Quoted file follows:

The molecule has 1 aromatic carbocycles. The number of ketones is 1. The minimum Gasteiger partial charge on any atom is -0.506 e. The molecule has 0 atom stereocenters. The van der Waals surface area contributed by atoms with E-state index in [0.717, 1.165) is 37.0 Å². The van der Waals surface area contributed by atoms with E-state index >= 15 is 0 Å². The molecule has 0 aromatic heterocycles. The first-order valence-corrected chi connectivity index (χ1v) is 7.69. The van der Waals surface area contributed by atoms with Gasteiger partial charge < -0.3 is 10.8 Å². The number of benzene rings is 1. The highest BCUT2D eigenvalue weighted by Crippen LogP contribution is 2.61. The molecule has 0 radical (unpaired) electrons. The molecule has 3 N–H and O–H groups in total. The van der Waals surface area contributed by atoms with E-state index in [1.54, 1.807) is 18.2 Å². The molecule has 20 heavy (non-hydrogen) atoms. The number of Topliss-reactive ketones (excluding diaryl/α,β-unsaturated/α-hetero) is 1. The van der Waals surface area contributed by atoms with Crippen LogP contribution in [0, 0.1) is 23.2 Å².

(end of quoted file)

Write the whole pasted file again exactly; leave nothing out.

The molecule has 1 aromatic carbocycles. The number of ketones is 1. The minimum Gasteiger partial charge on any atom is -0.506 e. The molecule has 0 atom stereocenters. The van der Waals surface area contributed by atoms with E-state index in [0.717, 1.165) is 37.0 Å². The van der Waals surface area contributed by atoms with E-state index >= 15 is 0 Å². The molecule has 0 aromatic heterocycles. The first-order valence-corrected chi connectivity index (χ1v) is 7.69. The van der Waals surface area contributed by atoms with Gasteiger partial charge < -0.3 is 10.8 Å². The number of benzene rings is 1. The highest BCUT2D eigenvalue weighted by Crippen LogP contribution is 2.61. The molecule has 0 radical (unpaired) electrons. The molecule has 3 N–H and O–H groups in total. The van der Waals surface area contributed by atoms with E-state index in [1.54, 1.807) is 18.2 Å². The molecule has 20 heavy (non-hydrogen) atoms. The number of Topliss-reactive ketones (excluding diaryl/α,β-unsaturated/α-hetero) is 1. The van der Waals surface area contributed by atoms with Crippen LogP contribution in [0, 0.1) is 23.2 Å².